Latest developments in Arab world's unrest

AP News
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Posted: Jul 08, 2011 4:35 PM
Latest developments in Arab world's unrest

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SYRIA

Hundreds of thousands of Syrians pour into the streets of the opposition stronghold Hama, bolstered by a gesture of support from the American and French ambassadors who visit the city where a massacre nearly 30 years ago came to symbolize the ruthlessness of the Assad dynasty. The visit by U.S. Ambassador Robert Ford draws swift condemnation from the Syrian government, which says the unauthorized trip is proof that Washington is inciting violence in the Arab nation.

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EGYPT

Tens of thousands of Egyptians brave scorching summer heat to hold one of their biggest protests in months, filling streets in Cairo and other cities to demand trials for members of Hosni Mubarak's regime and express frustration with the slow pace of change. The exhilaration of Mubarak's ouster on Feb. 11 after 18 days of mass protests has yielded to widespread frustration that "the revolution" has stalled.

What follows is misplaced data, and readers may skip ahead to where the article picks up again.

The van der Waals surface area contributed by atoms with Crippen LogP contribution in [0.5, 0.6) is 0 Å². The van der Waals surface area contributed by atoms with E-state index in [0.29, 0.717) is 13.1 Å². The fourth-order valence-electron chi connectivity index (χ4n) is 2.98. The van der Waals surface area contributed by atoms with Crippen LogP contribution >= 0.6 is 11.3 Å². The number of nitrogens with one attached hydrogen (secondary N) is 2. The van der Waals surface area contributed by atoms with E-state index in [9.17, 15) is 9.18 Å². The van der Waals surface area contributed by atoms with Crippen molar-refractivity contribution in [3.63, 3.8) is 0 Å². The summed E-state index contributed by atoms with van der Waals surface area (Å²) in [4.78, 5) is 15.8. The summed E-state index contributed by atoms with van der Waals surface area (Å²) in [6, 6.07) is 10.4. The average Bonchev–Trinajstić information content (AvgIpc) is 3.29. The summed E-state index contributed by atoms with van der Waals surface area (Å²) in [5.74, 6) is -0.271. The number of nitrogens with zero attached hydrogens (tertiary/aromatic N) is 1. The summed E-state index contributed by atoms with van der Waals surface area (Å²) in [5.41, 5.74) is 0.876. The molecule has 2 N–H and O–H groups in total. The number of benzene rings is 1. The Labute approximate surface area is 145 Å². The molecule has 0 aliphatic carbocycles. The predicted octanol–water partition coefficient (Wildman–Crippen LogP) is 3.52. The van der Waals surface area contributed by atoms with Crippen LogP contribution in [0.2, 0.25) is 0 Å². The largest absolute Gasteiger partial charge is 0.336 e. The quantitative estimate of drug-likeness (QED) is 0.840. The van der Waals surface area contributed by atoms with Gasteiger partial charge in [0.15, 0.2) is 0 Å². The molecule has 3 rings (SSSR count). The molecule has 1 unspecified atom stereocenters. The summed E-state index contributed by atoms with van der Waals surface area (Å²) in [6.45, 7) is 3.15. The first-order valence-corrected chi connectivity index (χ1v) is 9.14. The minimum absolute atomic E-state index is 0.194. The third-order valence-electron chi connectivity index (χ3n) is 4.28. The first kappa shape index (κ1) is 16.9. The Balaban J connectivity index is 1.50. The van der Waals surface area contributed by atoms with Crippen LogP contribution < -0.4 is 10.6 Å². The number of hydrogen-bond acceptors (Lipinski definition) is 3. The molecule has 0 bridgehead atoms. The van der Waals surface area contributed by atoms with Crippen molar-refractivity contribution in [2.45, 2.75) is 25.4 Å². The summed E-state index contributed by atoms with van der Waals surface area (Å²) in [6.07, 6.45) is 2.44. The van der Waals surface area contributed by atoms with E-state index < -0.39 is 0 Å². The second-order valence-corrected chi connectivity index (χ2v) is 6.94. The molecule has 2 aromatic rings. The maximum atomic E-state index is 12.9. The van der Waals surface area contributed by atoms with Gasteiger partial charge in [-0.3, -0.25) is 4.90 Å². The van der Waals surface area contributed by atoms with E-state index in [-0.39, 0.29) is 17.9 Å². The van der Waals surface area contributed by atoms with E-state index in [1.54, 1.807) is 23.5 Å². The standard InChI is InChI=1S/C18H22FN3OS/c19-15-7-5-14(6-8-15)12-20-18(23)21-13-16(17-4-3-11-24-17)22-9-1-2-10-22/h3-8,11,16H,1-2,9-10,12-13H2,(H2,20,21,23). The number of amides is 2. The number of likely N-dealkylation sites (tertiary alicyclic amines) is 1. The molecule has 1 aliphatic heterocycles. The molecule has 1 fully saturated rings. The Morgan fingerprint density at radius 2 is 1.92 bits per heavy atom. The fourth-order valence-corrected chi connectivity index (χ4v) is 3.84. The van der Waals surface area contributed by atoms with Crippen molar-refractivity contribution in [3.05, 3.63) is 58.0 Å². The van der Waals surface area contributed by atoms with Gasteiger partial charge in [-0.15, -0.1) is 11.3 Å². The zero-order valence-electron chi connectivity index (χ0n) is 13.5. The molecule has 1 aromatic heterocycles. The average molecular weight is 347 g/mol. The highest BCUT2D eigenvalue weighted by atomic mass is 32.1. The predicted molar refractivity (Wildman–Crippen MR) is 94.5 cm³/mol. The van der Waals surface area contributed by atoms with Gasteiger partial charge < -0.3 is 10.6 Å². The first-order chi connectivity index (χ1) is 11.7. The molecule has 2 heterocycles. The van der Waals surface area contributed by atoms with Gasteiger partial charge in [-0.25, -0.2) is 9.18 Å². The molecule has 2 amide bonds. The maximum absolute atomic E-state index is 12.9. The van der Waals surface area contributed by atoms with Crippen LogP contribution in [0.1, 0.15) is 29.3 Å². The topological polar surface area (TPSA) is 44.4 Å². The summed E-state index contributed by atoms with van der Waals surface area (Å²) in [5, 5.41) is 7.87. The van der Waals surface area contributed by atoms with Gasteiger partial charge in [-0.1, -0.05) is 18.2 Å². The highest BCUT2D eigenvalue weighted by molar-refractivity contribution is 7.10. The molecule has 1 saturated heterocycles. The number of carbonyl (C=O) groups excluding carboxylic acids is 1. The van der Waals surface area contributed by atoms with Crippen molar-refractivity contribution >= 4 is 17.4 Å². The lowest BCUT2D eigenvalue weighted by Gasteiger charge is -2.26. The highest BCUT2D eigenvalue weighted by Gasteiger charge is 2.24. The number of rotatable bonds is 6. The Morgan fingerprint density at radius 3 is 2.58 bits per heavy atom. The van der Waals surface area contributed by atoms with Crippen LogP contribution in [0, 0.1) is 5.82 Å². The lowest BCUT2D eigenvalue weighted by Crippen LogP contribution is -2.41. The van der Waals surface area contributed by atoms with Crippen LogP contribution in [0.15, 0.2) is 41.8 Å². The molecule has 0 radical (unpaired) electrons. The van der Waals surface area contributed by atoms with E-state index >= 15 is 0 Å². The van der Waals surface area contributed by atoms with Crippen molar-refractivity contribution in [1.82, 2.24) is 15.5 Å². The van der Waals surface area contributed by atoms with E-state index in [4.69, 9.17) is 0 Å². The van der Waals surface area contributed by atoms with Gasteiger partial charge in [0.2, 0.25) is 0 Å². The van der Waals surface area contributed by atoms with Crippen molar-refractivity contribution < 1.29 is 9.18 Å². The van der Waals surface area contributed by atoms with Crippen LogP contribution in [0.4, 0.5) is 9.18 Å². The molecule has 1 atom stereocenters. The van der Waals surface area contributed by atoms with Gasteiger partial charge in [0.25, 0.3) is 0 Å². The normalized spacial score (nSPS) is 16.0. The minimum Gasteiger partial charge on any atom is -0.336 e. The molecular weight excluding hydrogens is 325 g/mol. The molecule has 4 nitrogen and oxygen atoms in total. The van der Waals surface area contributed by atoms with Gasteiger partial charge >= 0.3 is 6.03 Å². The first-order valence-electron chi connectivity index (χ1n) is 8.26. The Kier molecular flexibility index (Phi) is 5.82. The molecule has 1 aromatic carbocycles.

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YEMEN

Supporters and opponents of President Ali Abdullah Saleh stage competing marches in Yemen's capital, a day after his first TV appearance since flying to Saudi Arabia a month ago to treat wounds sustained in an attack on his palace. The video shows the leader with casts on his arms and visibly weakened after a series of operations, reinforcing speculation that he won't return to Yemen soon.

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LIBYA

An agitated Moammar Gadhafi lashes out at those seeking to push him from power, warning in an audio message broadcast on state TV that NATO and other enemies will be trampled "under the feet of the Libyan masses." In the capital of Tripoli, thousands rally in the main square for mass prayers and a show of support for Gadhafi. The gathering comes a week after another large pro-government demonstration there, showing that Gadhafi can still muster significant support in his stronghold, Tripoli.

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BAHRAIN

Bahrain's top Shiite cleric criticizes reconciliation talks between the Shiite-led opposition and the kingdom's Sunni rulers, accusing the monarchy of using the U.S.-supported dialogue to delay democratic reforms. The remarks by Sheik Isa Qassim underline the deep tensions in the tiny, but strategically important nation, home to the U.S. Navy's 5th Fleet, after five months of pro-democracy protests.